Trauma clinical trials at UC Davis
3 research studies open to eligible people
open to eligible people ages 18 years and up
Magnesium is a naturally occurring mineral that is important for your body and brain. Magnesium sulfate (study drug) is a medication containing magnesium that is commonly used to improve low blood levels of magnesium. Magnesium sulfate has also proven to be successful in managing pain before and after surgery. However, this drug has primarily been used for pain control in patients undergoing surgery. Patients in the ICU with injuries also need good pain control. Using magnesium may assist in decreasing narcotic (pain reliever) requirements and provide another non-narcotic drug for pain control. The purpose of this study is to test the effectiveness of continuous, intravenous (into or within a vein using a needle) administration of magnesium sulfate for pain control in trauma patients admitted to the adult Intensive Care Unit. This will be compared to intravenous normal saline (salt solution).
open to eligible people ages 18-85
This study evaluates the use of the Human Acellular Vessel (HAV) in adults with vascular trauma below the neck who are undergoing vascular reconstructive surgery. There will be a torso cohort and a limb cohort. All subjects will be implanted with a HAV as an interposition vessel or bypass using standard vascular surgical techniques. There is no control arm.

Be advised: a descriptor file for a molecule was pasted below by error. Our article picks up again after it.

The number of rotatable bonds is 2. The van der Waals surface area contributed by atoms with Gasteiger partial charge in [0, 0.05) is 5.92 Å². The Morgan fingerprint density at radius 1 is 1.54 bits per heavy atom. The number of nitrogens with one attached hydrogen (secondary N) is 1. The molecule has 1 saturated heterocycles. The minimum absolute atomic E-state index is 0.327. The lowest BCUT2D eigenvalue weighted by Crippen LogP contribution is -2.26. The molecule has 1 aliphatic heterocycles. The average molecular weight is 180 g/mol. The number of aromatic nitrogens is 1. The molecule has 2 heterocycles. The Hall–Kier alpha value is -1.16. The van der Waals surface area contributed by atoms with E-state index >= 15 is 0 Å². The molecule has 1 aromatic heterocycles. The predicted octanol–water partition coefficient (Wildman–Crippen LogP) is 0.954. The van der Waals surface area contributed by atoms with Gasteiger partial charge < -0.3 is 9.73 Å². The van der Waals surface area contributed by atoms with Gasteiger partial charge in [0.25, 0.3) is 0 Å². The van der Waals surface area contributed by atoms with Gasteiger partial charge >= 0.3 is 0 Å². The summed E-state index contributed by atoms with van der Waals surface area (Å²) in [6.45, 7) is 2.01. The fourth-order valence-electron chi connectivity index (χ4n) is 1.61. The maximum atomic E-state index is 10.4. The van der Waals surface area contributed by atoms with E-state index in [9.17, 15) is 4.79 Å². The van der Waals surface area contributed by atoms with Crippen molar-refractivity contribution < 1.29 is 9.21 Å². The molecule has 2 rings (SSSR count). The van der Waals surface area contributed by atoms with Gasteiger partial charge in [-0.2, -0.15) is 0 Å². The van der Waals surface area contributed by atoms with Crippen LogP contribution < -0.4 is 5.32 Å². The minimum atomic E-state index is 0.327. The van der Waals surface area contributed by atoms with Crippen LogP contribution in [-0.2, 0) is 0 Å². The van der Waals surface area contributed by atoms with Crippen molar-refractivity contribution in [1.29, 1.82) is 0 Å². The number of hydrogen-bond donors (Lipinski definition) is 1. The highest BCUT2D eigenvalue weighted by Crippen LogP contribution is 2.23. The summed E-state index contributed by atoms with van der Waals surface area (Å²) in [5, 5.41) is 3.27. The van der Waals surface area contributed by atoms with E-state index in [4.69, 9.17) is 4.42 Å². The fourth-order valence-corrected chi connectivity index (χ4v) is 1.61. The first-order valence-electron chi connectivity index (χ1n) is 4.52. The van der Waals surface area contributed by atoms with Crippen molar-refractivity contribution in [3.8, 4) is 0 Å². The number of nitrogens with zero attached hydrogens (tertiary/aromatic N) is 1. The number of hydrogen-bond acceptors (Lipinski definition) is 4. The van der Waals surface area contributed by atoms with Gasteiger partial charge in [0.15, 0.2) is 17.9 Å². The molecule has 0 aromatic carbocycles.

Sacramento, California and other locations
Improving Family-Centered Pediatric Trauma Care: Standard of Care Versus the Virtual Pediatric Trauma Center
“You are eligible to participate in a study that may improve health care for you, your family, and your community!”
open to eligible people ages up to 17 years
More than 41 million children, or 55 percent of all children in the United States, live more than 30 minutes away from a pediatric trauma center. The management of pediatric trauma requires medical expertise that is only available at Level I pediatric trauma centers, which are specialized pediatric referral hospitals located in large urban cities. Smaller hospitals lack pediatric trauma expertise and resources to properly care for these children. When a small hospital receives a child with trauma, the standard of care is to conduct a telephone consultation to a pediatric trauma specialist, err on the side of safety, and transfer the child to the regional Level I pediatric trauma center. A newer model of care, the Virtual Pediatric Trauma Center (VPTC), uses live video, or telemedicine, to bring the expertise of a Level I pediatric trauma center virtually to patients at any hospital emergency department. While the VPTC model is being used more frequently, the advantages and disadvantages of these two systems of care remain unknown, particularly with regard to parent/family-centered outcomes. The goal of this study is to optimize the patient and family experience and to minimize distress, healthcare utilization, and out-of-pocket costs following the injury of a child. The results of this project will help to optimize communication, confidence, and shared decision making between parents/families and clinical staff from both the transferring and receiving hospitals.
Our lead scientists for Trauma research studies include Christine S Cocanour, MD.